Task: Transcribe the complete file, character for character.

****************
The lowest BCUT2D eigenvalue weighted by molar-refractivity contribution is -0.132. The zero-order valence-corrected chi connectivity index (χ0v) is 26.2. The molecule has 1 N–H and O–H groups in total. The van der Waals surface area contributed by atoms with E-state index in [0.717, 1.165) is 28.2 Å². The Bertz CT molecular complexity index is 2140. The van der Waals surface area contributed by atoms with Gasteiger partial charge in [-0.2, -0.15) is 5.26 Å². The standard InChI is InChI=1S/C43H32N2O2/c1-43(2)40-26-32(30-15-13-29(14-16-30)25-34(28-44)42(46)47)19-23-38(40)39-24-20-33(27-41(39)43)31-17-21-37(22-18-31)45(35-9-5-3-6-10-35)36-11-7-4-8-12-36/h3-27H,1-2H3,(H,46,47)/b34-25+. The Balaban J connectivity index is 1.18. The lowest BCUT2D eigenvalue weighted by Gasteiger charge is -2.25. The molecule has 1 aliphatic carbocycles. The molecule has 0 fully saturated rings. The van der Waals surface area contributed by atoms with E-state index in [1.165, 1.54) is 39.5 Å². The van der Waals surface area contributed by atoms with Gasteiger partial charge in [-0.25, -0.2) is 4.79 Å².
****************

The lowest BCUT2D eigenvalue weighted by molar-refractivity contribution is -0.132. The zero-order valence-corrected chi connectivity index (χ0v) is 26.2. The molecule has 1 N–H and O–H groups in total. The van der Waals surface area contributed by atoms with E-state index in [0.717, 1.165) is 28.2 Å². The Bertz CT molecular complexity index is 2140. The van der Waals surface area contributed by atoms with Gasteiger partial charge in [-0.2, -0.15) is 5.26 Å². The standard InChI is InChI=1S/C43H32N2O2/c1-43(2)40-26-32(30-15-13-29(14-16-30)25-34(28-44)42(46)47)19-23-38(40)39-24-20-33(27-41(39)43)31-17-21-37(22-18-31)45(35-9-5-3-6-10-35)36-11-7-4-8-12-36/h3-27H,1-2H3,(H,46,47)/b34-25+. The Balaban J connectivity index is 1.18. The lowest BCUT2D eigenvalue weighted by Gasteiger charge is -2.25. The molecule has 1 aliphatic carbocycles. The molecule has 0 fully saturated rings. The van der Waals surface area contributed by atoms with E-state index in [1.165, 1.54) is 39.5 Å². The van der Waals surface area contributed by atoms with Gasteiger partial charge in [-0.25, -0.2) is 4.79 Å².